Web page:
Earl Grey Syrup and Secret Garden Sour

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Lately I have become infatuated with Earl Grey tea, I began drinking it and it inevitably has ended up in my cocktails. Indeed I have a number of Earl Grey infusions in my fridge at the moment. I wanted to share with you a simple to make Earl Grey syrup and a cocktail recipe to use it in.

Earl Grey Syrup

  • 1 cup warm water
  • 1 cup white sugar
  • 1 teaspoon loose leaf or 1 tea bag Earl Grey

 

Place the  tea in the warm water and leave for an hour to steep. Keep in mind that if you decide to use loose leaf tea you will need a fine mesh strainer. Once steeped, put tea in a sauce pan on the stove and bring to a boil. Add the sugar, lower to a simmer, stir until sugar is dissolved. You can stop here, but if you like a thicker syrup as I do continue to stir it over a low-medium heat until it thickens to the right consistency. Once you are happy with the syrup take it off the heat and let it cool before removing the tea and transferring it into an airtight container. I found these awesome glass bottles at a dollar store and capped it with a bottle spout.

 

I like to use the syrup in cocktails of course but I also recommend trying it in lemonade or sparkling water for a refreshing treat.

Secret Garden Sour

  • 1.5 oz London Dry Gin
  • 1 oz Earl Grey Syrup
  • 1oz Lemon Juice
  • 1 egg white (optional but it gives the drink it’s texture and the beautiful foam top)
  • Scrappy’s Lavender Bitters
  • Lavender or other fresh herb for garnish

I love a good sour and this one plays refreshingly with gin’s herbal notes. I encourage you to make it with the egg white, but if you prefer it can be made without. I prepped my glass with ice to chill it, a coupe is lovely but a martini glass works as well. Add your gin, syrup, lemon, and egg to your cocktail shaker without ice. Shaking the ingredients without ice is called a “dry shake” and helps to break up and “beat” the egg white. Dry shake can take a lot of muscle but failing to do it well will give you weird glops of egg white in your cocktail. To help I’ll share a little trick I have, take the spring off of an extra Hawthorn strainer and put it in the shaker with the ingredients. The spring acts as a whisk as you shake. I also recommend wrapping a towel around the seal on your shaker as you dry shake to help catch anything that escapes. The seal does not keep as well when you don’t have ice in the tin.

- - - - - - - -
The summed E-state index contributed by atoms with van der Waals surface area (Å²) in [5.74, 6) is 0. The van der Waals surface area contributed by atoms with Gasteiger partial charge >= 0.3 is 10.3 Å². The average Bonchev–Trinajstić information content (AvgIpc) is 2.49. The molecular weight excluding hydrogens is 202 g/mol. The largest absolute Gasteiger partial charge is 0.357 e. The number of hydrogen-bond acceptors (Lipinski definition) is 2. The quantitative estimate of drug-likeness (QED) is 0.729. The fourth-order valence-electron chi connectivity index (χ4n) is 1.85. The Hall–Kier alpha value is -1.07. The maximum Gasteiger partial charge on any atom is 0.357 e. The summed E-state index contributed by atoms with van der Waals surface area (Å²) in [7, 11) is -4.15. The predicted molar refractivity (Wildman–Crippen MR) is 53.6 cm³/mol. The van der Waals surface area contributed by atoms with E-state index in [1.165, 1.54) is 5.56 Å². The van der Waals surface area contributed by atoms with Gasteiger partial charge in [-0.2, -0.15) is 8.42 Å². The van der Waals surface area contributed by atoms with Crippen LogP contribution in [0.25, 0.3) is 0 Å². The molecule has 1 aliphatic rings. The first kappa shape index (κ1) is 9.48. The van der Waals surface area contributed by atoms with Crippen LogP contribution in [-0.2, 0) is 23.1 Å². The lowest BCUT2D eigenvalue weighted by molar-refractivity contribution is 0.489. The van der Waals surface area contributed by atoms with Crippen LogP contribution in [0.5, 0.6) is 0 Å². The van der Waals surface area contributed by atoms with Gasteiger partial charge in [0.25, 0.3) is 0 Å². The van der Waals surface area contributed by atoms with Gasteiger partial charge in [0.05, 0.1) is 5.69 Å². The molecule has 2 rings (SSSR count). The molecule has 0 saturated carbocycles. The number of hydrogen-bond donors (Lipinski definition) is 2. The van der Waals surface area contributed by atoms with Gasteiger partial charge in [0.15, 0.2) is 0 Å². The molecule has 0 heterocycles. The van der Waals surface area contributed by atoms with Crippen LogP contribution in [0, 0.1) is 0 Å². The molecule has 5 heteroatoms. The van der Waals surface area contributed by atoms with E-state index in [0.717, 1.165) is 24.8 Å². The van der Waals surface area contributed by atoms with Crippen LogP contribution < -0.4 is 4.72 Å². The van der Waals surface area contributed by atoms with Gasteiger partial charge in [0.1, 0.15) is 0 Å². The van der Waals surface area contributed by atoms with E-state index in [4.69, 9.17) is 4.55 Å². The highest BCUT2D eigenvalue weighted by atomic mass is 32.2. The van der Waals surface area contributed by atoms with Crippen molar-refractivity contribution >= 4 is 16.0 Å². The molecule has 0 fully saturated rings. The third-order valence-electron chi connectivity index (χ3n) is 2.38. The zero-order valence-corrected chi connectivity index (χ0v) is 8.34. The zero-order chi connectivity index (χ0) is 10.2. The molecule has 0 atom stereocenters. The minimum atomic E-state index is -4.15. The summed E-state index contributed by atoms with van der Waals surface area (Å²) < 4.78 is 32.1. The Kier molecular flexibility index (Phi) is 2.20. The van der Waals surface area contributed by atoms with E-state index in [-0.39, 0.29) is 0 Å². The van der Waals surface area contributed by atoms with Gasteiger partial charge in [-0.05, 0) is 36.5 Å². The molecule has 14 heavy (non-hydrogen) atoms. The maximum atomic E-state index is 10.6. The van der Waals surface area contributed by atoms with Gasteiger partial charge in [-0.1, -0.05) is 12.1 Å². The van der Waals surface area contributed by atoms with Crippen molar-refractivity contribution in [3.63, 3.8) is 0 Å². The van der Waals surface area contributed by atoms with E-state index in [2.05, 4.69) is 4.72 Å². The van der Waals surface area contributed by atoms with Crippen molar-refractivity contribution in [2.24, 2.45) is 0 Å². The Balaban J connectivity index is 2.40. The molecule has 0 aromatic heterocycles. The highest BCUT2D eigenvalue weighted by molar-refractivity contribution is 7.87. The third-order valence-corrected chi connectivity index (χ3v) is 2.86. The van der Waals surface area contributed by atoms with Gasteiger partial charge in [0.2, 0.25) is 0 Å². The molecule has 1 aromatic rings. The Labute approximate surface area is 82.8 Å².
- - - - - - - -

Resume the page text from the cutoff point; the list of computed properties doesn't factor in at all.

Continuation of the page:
After you’ve done the dry shake, open your tin, it should have a rich, white, frothy foam as my picture. Remove the spring and add your ice. Shake well, about 8 times, the tin should look frosty on the outside.

 

Dump the ice from your chilled cocktail glass and use the strainer you did not take apart (or you can quickly reconstruct the first one) and strain it into the glass. Finish with 3 drop of the lavender bitters and a sprig of lavender as garnish. To finish mine with a nice little pattern I dragged a toothpick through my bitters drops in a circular motion.

This cocktail may sound daunting but once you’ve mastered the dry shake it will be easy as pie! Try it out with pisco or vodka instead of gin for a slightly different flavor!

Christina

Growing up Italian I am predisposed to enjoy good food and wine. In fact I would probably be excommunicated from the family if I stopped eating any major food group (or just mercilessly ridiculed). Being raised on wine and loud family gatherings it is no surprise I ended up behind a bar. I’ve been bartending for almost 9 years now with my focus being on craft and classic cocktails. I'm honored to be a two time regional finalist for the prestigious Diageo World Class bartending competition and a partner in The Traveling Speakeasy; a company focused on providing cocktails for private events and bar consultations.I’m continually futzing around with new recipes and techniques at home and at work, I look forward to sharing with you my original recipes and favorite bars.

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